Hope your week is going by quickly and that you have seen progress in your LSAT prep. We focus a lot on the Logical Reasoning section of the course in this blog because it is half of your score. However, today, I thought we could have a nice look at the Logic Games section and practice how to diagram a few different rules.
The following rules are all taken from the actual June 2007 LSAT, so we will be practicing with actual LSAT questions—as you should always do during your LSAT prep!
(1) “On Friday either Greed or Limelight, but not both, is shown.”
So, here we have an “either/or but not both,” rule.
We diagram the “either/or” portion like so:
not GonF ==> Lon F
not LonF ==> GonF
We diagram the “not both” portion like so:
GonF ==> not LonF
LonF ==> not GonF
Make sure to remember to write out both forms whenever you encounter an “either/or but not both” rule.
(2) "Freedom will make exactly two voyages to Martinique, and at least one voyage to Guadeloupe will occur in some week between those two voyages."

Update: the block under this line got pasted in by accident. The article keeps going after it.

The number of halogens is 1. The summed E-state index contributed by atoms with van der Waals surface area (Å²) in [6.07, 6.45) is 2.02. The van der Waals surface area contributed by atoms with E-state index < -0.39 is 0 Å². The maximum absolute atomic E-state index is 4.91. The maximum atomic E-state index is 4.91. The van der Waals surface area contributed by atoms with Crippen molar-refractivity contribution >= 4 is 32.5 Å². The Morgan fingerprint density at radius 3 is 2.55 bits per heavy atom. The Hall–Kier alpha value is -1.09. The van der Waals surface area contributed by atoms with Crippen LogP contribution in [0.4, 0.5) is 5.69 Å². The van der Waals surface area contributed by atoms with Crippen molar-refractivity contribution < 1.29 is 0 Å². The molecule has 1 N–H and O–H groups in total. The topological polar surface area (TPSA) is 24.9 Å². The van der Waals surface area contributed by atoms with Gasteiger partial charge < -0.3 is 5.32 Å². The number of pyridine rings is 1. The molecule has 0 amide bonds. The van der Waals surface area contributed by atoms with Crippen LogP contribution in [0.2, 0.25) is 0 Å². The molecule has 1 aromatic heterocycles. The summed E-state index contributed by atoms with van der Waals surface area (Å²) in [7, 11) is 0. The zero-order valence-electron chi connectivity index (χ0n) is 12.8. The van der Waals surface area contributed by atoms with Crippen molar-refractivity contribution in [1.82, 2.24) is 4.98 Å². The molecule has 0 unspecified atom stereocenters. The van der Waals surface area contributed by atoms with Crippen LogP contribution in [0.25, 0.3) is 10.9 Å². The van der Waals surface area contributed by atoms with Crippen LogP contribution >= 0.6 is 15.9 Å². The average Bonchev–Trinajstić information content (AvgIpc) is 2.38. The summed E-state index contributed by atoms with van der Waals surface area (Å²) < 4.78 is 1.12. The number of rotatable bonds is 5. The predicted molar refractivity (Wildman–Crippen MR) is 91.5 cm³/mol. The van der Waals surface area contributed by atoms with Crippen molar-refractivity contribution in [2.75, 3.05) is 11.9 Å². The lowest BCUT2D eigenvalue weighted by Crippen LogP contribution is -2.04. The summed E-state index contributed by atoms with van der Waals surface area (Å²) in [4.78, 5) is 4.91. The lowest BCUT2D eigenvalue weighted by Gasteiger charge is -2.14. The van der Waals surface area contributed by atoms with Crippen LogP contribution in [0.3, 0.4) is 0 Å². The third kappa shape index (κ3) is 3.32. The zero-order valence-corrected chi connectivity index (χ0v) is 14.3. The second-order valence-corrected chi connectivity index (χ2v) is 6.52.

So we know that between the two Fs, there will be one G. We do not know where the G is other than the fact that it is between the two Fs. So we will use our sequential arrows.
(3) “Any recycling center that recycles wood also recycles newsprint.”
Here we have a Sufficient & Necessary rule. We know that if a recycling center recycles wood, then it also recycles newsprint.
RW ==> RN
not RN ==> not RW
Simple, right? It’s good be well-versed in your Sufficient & Necessary rules, since . they are rampant in both the Logical Reasoning sections and Logic Games section of the exam. Alright, hope you found that helpful!